Remember this post? The one where we thought it would be fun to build a table, then decided not to?
Well, Jim still wanted a DIY table- so here we go!
First off, he found a set of plans. (If you want to see the plans, Google “Ana White Outdoor Table”.) We are modifying the dimensions to be narrower- a 28″ deep table rather than the 35″ the plans suggested. It’s meant to be more like a buffet table rather than as an eating table. Actually, it’s going to act as a parking shelter for the daycare toys when not in use! Ha!
Anyway- here’s the design we are using as our template:
We went to Lowe’s (5% off when you use a Lowe’s card!) and bought our lumber. Oak was super expensive, cedar too rough (and expensive!), pine was too knotty and soft, hemlock was prettier but we decided to go with douglas fir. And I wanted to stain it, which was going to add another level of complexity, but that’s MY level not Jim’s so he was OK with that! lol.
Nearly all of the lumber is 8′ or 10′ 1×4 boards except for the legs which will be built from 2×4’s.
So first up was laying out the boards to prep for staining:
In retrospect I probably should have used a conditioner for more consistent staining, but the guy in the paint department told me I didn’t need it. Oh well.
24 hours after staining 2-3 sides of each board they were still too tacky to flip and stain the still bare side. So we waited 48 hours before applying the next coat.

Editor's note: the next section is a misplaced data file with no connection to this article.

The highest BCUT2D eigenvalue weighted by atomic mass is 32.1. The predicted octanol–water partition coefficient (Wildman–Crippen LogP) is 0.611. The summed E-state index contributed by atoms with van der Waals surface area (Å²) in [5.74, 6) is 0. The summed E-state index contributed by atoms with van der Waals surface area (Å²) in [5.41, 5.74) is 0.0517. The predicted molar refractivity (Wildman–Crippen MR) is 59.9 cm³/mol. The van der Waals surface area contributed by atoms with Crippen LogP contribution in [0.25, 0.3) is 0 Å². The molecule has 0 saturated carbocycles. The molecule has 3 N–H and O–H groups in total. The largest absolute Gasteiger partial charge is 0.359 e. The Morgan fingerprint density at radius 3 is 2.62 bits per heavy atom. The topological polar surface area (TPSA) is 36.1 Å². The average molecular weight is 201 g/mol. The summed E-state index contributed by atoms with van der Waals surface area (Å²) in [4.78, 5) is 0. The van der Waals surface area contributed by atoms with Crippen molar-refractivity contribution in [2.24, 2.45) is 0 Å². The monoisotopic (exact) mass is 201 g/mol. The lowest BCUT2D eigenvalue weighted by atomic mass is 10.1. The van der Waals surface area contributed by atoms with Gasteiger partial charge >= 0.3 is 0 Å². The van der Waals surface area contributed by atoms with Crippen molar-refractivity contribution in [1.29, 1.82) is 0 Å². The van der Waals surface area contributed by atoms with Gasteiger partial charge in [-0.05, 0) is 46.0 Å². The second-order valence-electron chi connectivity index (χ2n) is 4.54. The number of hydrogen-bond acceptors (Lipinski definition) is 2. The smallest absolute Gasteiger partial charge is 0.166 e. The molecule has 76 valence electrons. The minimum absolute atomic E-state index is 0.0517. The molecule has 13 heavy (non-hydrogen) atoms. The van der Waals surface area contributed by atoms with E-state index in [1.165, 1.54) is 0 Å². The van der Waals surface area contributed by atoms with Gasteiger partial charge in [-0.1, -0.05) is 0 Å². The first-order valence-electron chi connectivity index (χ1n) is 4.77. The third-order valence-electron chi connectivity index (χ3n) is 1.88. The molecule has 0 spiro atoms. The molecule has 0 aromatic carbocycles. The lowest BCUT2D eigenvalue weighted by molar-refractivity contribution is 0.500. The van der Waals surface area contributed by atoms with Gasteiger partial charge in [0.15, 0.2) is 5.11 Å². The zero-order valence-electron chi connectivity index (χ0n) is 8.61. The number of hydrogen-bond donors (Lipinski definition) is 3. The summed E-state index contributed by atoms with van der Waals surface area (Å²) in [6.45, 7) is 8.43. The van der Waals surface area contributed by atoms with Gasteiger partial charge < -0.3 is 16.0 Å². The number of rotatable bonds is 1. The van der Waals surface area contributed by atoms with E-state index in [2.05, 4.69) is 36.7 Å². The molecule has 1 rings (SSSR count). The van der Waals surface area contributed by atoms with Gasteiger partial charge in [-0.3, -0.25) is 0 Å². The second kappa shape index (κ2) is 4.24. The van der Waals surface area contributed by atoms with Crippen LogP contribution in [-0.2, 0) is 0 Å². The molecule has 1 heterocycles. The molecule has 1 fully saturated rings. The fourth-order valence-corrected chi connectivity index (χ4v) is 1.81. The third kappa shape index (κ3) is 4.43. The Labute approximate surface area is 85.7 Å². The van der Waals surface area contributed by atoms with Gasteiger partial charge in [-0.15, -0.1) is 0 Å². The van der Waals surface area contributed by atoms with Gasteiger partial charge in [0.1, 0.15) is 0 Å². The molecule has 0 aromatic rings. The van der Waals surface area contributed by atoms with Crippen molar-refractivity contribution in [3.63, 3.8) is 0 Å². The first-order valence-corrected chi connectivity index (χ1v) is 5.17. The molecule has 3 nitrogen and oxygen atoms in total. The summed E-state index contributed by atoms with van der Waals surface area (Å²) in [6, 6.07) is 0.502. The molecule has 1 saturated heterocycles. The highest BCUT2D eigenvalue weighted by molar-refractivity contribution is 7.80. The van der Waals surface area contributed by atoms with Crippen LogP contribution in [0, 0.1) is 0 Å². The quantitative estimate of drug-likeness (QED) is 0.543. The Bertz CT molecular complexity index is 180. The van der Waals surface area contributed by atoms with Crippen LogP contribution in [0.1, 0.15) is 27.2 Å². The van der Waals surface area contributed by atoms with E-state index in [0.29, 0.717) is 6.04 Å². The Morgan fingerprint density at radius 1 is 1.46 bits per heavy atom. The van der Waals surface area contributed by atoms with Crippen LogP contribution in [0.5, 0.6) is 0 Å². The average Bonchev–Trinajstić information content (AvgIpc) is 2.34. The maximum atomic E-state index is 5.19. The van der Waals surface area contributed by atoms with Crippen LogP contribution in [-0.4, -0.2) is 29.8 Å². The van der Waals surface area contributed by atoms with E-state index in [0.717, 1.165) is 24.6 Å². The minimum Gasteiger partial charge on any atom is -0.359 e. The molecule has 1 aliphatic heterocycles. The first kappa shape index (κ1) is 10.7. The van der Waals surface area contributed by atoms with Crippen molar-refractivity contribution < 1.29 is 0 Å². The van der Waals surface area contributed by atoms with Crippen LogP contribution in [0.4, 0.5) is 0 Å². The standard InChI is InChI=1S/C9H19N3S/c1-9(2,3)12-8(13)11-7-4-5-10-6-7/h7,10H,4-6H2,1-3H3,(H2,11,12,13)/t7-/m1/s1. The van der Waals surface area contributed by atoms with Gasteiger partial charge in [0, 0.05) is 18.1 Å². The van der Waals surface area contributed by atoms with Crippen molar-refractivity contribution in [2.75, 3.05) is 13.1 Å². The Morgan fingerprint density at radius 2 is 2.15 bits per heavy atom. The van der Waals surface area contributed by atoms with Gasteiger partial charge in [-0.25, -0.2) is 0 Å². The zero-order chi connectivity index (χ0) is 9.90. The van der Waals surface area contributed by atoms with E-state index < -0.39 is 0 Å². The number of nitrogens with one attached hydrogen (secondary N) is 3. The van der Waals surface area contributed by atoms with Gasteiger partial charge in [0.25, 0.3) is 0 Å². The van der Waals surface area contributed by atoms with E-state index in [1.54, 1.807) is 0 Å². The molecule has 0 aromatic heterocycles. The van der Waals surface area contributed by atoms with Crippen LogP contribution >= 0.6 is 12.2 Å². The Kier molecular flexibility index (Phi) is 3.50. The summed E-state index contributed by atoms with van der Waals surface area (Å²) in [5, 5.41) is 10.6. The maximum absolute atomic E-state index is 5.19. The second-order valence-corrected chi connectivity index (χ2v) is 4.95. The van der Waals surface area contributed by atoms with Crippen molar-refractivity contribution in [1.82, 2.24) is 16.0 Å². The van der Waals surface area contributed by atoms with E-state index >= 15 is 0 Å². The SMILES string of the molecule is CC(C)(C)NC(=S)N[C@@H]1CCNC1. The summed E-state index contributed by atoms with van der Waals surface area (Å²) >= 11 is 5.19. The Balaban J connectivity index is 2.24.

The boards sat in the garage for almost a week before Jim had a chance to work on the project again.
First up was to cut all the boards to length. That was relatively easy and fairly quick. I was not able to help him, though, so he had to rig up stands to support the boards while cutting them.
After cutting all the boards to size, he built the underside of the table:
We bought a Kreg Jig to assemble the table. That was a looooooong process to pre-drill every screw hole, each board was secured with two screws on each end plus another in the middle.
Here’s a dry layout before the Kreg Jig process was started:
And here’s the finished product!
No visible screws on the table top or the side skirting. We DID use bolts for the legs though so that during the winter months we can remove the legs and store the table in the shed to keep it from prematurely weathering.
Since all the wood was stained prior to cutting the boards to size, this meant raw ends. Raw ends often absorb a lot more stain and end up being much darker than the top/side surface. I read through some woodworking websites and learned that if you sand the ends with 600-grit sandpaper, the stain will more evenly (and lighly) absorb. Well, whaddya know- it works! Oh my gosh each end felt like silk after the sanding.
But look how even they came out- not any darker than the top:
So there you have it…..a DIY patio table that was relatively easy to build, just time consuming. Well, and the $200 in lumber and special screws. Ha ha ha….
I think I see more of these tables in our future. Maybe.